Emerging new aircraft engine solutions, such as Ultra High-Bypass Ratio turbofan engines and Open Rotor, offer the potential for significant reduction in fuel burn, noise and emissions. These technologies also allow for advances in propulsion efficiency, by increasing the bypass ratio of the air drawn-in through the fan disk and passing through the nacelle, without more energy being needed. This higher air volume provides more efficient thrust for a given fuel burn, thus allowing the fuel needed for a given thrust to be reduced.
However, this propulsion efficiency gain does not automatically lead to an improvement in fuel burn, due to several opposing factors:
These factors make it indispensable to come up with set of major technological enablers for UHBR engines, such as operability control devices and a shorter and slimmer nacelle.
A slimmer nacelle requires to move the equipment installed within the engine and IPPS away from the fan compartment in the hotter core zone, where temperatures are up to 150°C higher than in the fan zone. At the same time, the backward installation of the equipment potentially impacts the access time for maintenance activities.
Another challenge arises from the volume available for the equipment between the nacelle and the engine, which is reduced by up to 25% for UBHR engines, compared to engines of current architecture.
The additional equipment to be included for the engine operation could add to the temperature in the core compartment, thus challenging the equipment operation even further.
Based on these challenges, today’s existing solutions need to be adapted as so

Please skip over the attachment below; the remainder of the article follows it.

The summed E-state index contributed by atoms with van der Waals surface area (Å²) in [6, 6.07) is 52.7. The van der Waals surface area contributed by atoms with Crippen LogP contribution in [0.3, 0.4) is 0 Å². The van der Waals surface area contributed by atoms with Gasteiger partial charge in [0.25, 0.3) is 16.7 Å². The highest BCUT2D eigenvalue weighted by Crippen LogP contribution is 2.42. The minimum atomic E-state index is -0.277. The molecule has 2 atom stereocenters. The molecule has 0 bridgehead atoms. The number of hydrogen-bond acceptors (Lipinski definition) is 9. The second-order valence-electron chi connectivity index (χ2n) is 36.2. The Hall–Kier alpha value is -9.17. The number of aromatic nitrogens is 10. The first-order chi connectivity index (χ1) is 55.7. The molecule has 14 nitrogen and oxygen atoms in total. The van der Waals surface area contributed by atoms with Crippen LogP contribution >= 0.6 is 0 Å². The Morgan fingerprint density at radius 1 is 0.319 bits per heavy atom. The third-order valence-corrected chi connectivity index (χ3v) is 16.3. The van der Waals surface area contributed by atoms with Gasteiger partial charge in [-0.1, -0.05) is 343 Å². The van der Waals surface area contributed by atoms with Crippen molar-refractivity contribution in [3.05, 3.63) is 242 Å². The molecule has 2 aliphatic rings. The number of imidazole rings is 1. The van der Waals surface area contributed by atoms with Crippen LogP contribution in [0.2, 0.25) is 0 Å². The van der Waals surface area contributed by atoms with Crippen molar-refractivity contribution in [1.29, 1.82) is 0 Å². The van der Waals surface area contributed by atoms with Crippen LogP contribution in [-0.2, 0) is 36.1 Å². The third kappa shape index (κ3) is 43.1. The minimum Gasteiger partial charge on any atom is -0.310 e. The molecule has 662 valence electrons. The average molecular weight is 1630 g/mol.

Today, the installation of engine systems in the aircraft powerplant is very complex, bearing potential difficulties for routine maintenance activities and/or the replacement of equipment items. The movement of the equipment away from the fan compartment, as required by the UHBR technology, will further impact the access issue. It is, hence, crucial to provide installation solutions which do not reduce the accessibility to key equipment.
In a typical IPPS equipment package, there are some 40 different sets of equipment, and around half of them are considered key equipment and account for 80% of the weight. 90% of this key equipment are classed as Line Replaceable Units (LRU) and have to be replaceable on the field.
Apart from this complexity, the current generation of aircraft engines has a federated architecture with separate standalone sub-systems fitting each of the required functionality items. These sub-systems are developed and optimised by a variety of suppliers, following the specifications issued by the engine manufacturers, air framers and nacelle suppliers.
This approach inevitably results in a range of different sub-system solutions, which all try to address the same challenges. Hence, the development of new engine system solutions whilst continuing to use the current federated approach to engine architecture will make systems installation even more complex and potentially have a negative impact on development time, maintenance time and costs.
Without addressing these challenges, the future UHBR engines will be unable to host the equipment within the necessary aerodynamic lines and without reducing the propulsive performance. This, in turn, means extended development time and costs of the equipment solution and reduced potential benefits of the UHBR technology, due to additional drag from the nacelle.
Finally, the hot temperature conditions require appropriate cooling solutions, leading to heavier and more robust equipment. The overall result being a higher fuel consumption, more difficult access for maintenance activities, as well as a heavy cut in the overall potential strongpoints of UHBR engines.